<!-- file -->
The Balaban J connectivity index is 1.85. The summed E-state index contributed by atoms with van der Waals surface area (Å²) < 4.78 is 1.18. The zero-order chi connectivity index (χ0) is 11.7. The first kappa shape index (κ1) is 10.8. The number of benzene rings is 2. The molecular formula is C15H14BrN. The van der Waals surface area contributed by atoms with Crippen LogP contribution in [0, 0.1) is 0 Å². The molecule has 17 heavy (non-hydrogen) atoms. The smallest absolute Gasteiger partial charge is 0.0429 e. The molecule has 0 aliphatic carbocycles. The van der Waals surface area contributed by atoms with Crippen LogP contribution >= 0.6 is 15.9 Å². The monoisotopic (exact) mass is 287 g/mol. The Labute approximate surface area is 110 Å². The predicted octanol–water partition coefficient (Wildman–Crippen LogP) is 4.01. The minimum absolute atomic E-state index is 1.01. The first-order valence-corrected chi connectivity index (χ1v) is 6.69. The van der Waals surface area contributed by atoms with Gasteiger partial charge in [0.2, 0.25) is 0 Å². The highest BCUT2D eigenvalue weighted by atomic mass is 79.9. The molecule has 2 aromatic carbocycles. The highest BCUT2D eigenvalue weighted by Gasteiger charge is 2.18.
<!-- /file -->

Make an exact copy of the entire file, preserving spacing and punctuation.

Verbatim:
The Balaban J connectivity index is 1.85. The summed E-state index contributed by atoms with van der Waals surface area (Å²) < 4.78 is 1.18. The zero-order chi connectivity index (χ0) is 11.7. The first kappa shape index (κ1) is 10.8. The number of benzene rings is 2. The molecular formula is C15H14BrN. The van der Waals surface area contributed by atoms with Crippen LogP contribution in [0, 0.1) is 0 Å². The molecule has 17 heavy (non-hydrogen) atoms. The smallest absolute Gasteiger partial charge is 0.0429 e. The molecule has 0 aliphatic carbocycles. The van der Waals surface area contributed by atoms with Crippen LogP contribution >= 0.6 is 15.9 Å². The monoisotopic (exact) mass is 287 g/mol. The Labute approximate surface area is 110 Å². The predicted octanol–water partition coefficient (Wildman–Crippen LogP) is 4.01. The minimum absolute atomic E-state index is 1.01. The first-order valence-corrected chi connectivity index (χ1v) is 6.69. The van der Waals surface area contributed by atoms with Gasteiger partial charge in [0.2, 0.25) is 0 Å². The highest BCUT2D eigenvalue weighted by atomic mass is 79.9. The molecule has 2 aromatic carbocycles. The highest BCUT2D eigenvalue weighted by Gasteiger charge is 2.18.